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Renee Fleming singing onstage with piano accompaniment.
Renee Fleming singing onstage with piano accompaniment.
Renée Fleming performs at UNCG Auditorium.

Opera singers and classical singers are the “power lifters of singing,” says Renée Fleming. They have to project, without amplification, through orchestras and choruses, all the way to the back of the house. And through her masterclass and her sublime University Concert and Lecture Series performance at UNC Greensboro, she magnificently showed the full range of her power.

The night marked her first concert ever in Greensboro. And the appreciative audience gave her several standing ovations.

The four-time Grammy recipient opened her concert with works by George Frederick Handel, Franz Schubert, Henri Duparc, and Franz Liszt. She was unamplified and accompanied by Gerald Martin Moore on piano.

For most selections in the latter half of the concert, Fleming picked up a microphone to perform songs from the 20th and 21st centuries. Kevin Puts’s “Canyon” from “Letters from Georgia.” Bernard Hermann and Lucille Fletcher’s “I Have Dreamt” from “Wuthering Heights.” John Kander and Fred Ebb’s “Love and Love Alone/Winter” from “The Visit.” And a work she performed on the soundtrack of “The Shape of Water” – “You’ll Never Know” by Harry Warren, arranged by Alexandre Desplat, lyrics by Mack Gordon. 

After speaking of her recent dinner and visit with Julie Andrews, she performed a stunning “The Sound of Music” by Richard Rogers and Oscar Hammerstein.

She was called back for encores. “Are there some singers here?” she asked the audience. Of course there were. “Come in whenever you want,” she said.

And she launched into “I Could Have Danced All Night,” with the audience robustly singing along.

Finally, with no microphone, she sang one more. She noted Puccini composed the most famous arias. “This is my favorite aria,” she said.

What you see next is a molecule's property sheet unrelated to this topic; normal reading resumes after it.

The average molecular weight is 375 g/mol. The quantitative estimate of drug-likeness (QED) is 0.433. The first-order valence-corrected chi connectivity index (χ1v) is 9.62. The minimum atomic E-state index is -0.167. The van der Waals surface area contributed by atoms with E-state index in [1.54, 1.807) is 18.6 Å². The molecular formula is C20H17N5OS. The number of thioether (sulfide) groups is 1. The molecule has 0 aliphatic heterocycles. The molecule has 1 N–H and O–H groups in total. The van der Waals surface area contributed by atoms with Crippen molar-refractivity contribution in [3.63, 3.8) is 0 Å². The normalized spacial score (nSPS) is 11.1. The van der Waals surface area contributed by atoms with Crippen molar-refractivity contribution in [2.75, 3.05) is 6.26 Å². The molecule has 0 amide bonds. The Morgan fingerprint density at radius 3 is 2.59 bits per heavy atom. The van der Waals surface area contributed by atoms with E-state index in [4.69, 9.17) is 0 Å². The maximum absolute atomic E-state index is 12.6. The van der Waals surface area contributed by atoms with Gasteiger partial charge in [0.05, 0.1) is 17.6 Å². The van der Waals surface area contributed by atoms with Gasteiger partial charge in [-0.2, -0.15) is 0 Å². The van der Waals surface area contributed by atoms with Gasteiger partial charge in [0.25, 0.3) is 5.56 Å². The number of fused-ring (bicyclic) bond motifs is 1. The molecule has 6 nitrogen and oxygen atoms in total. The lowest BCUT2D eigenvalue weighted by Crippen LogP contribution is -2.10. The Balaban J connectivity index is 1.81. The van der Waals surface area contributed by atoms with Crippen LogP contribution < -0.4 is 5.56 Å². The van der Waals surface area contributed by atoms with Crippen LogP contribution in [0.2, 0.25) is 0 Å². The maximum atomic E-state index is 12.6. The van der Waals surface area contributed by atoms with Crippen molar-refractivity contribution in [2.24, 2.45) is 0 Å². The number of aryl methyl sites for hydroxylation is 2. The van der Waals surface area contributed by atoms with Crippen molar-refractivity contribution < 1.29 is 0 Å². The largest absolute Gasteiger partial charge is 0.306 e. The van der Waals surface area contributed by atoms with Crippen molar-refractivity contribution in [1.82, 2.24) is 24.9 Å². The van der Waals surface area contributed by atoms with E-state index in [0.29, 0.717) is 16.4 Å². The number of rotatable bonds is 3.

“O Mio Babbino Caro” from the opera “Gianni Schicchi.” The large audience was absolutely still, as her voice carried through the hall. Then rapturous applause for the opera icon.

The day before, Fleming had given a masterclass and had a Q&A in Tew Recital Hall. Dr. Robert Bracey facilitated the session, with assistance from Dr. Robert Wells.

As UNCG Music students looked on and learned, she heard pieces from students Amber Rose Romero, Tamara Beliy, Guy Chambers, and Detra Davis. Piano accompanists were Dr. Inara Zandmane, Rebecca Oden, and Suzanne Polak.

They learned a lot, such as:

  • Breathing exercises through a straw are great for warmups. (And no, she doesn’t care too much if the taxi driver looks at her strangely.)
  • Planking your full body against a wall or even a piano as you practice can allow you to focus differently, causing your singing to be more natural. It’s a great singing exercise.
  • What sounds great in your head, literally, may not be heard in the back of the hall. You need to project your sound.

There were tips on body movement, where to cast your eyes during an audition, wellness and work/life balance, ways to begin your career, the value of having a second major, and the value of having a line of work that is somehow within the realm of music – for example, music therapy – as you pursue your singing career.

At the concert, Dean bruce d. mcclung called her “the reigning opera diva.” Recipient of four Grammy Awards and the National Medal of Arts. The first woman in the history of the Metropolitan Opera to solo headline an opening night gala. Artistic Advisor for the Kennedy Center. And an inspiring teacher.

From Itzhak Perlman to Martha Graham, Maya Angelou to Robert Frost, the UNCG Auditorium stage has seen the world’s leading lights in the arts. Renee Fleming’s visit will be remembered as one for the ages.

Renee Fleming speaks to masterclass while coaching student

Story by Mike Harris, University Communications
Photography by Martin W. Kane (masterclass) and Mike Micciche (concert)

 
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